Kids' cash bonus needs help from mum and dad

In 10 days' time, seven-year-olds will receive £250 as part of the state's Child Trust Fund. Parents must make the most of it

Some 600,000 seven-year-olds will benefit from a £150m handout from next month. They will be the first to receive a second £250 top-up to their Child Trust Fund from the Government. The cash will be paid directly into kids' accounts, which means it is crucial for parents to look closely at the schemes they have set up for their offspring – and consider whether now is a good time to switch.

Child Trust Funds have been set up for every child born in Britain since September 2002. They are given a £250 voucher which must be put into a savings or investment account and can't be touched for 18 years. When they are seven, the accounts are topped up with another £250, with struggling families receiving twice as much.

"The Child Trust Fund is a great way to build a sizeable nest egg for your children," says Andrew Hagger of "Growing up with a savings account means children can see for themselves how small sums can grow and it can encourage them to manage their money responsibly rather than risk running into debt as soon as they start earning."

The Government's hope is that parents, grandparents or family friends will add cash to the Child Trust Fund so that, at 18, the teenager has a sizeable cash windfall which they can use towards whatever they want. Amounts of £100 a month or £1,200 a year can be added to the funds.

There are three types of the tax-free account: investment and stakeholder Child Trust Funds put the money in stocks and shares, while ordinary savings accounts are for cash deposits. Parents are given the right to choose which account they put their children's money into, with the government automatically putting the cash into a stakeholder account if parents don't act within 12 months of their baby's birth.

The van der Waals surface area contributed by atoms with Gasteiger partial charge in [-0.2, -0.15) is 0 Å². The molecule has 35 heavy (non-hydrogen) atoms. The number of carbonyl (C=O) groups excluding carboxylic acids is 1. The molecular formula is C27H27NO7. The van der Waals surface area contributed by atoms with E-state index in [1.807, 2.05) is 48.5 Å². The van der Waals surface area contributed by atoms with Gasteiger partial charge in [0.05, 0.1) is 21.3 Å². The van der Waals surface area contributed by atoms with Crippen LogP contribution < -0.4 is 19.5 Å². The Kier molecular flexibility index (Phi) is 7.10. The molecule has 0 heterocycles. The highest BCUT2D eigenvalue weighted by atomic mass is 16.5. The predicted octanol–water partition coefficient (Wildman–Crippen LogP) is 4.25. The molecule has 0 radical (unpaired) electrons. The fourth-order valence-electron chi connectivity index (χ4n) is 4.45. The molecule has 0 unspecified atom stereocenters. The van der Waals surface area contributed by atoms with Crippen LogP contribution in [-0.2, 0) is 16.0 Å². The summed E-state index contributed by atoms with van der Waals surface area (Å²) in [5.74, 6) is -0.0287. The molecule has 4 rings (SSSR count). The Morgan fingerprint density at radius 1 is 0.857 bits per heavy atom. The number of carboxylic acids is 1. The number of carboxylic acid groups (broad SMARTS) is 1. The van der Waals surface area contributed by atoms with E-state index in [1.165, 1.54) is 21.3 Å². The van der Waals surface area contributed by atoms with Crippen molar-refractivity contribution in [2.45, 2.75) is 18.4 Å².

The problem so far seems to be that even if parents do make a decision of what to do with their kid's windfall, they then give it no further thought. In fact, around half don't even know that they can switch the money to another fund or savings account, according to research from the Yorkshire building society.

Chris Edwards, Yorkshire's head of savings and mortgages says: "We're urging parents who have existing Child Trust Funds to shop around for a good deal.

Just £10 per week saved in a Yorkshire building society cash Child Trust Fund since they were born would be worth approximately £11,740 when the child reaches, 18 but a provider paying just 1 per cent less in interest would mean that they would get just £10,870, an £800 reduction in lost interest over the duration of the fund."

The Yorkshire currently pays 3 per cent on its cash Child Trust Fund, better than any other generally available supplier. Next best is the Earl Shilton building society, paying 2.85 per cent, followed by the Skipton with 2.65 per cent.

However, anyone living near the Hanley Economic building society in Stoke-on-Trent can get an attractive 5 per cent on a Child Trust Fund, but it is only available to people in the local catchment area.

But is a savings account the right decision for a child's fund? No t according to Nick McBreen of Truro-based independent financial advisers Worldwide Financial Planning.

"With interest rates and deposit account returns yielding virtually nothing, parents need to decide whether to stay in a cash savings vehicles or look again at the potential offered from equity investment. It is really important that they remember that the time horizon for the investment may be as long as eighteen years, depending upon how old their child is now."

It's accepted that over such a long time frame, investing in shares is likely to yield better returns, at least historically it always has done so. However, there is no guarantee that stock market investments will continue to provide higher returns and anyone worried about the risk may decide to accept the relatively low rates currently being paid on the cash accounts. In any event, many parents need to start making some decisions, says McBreen.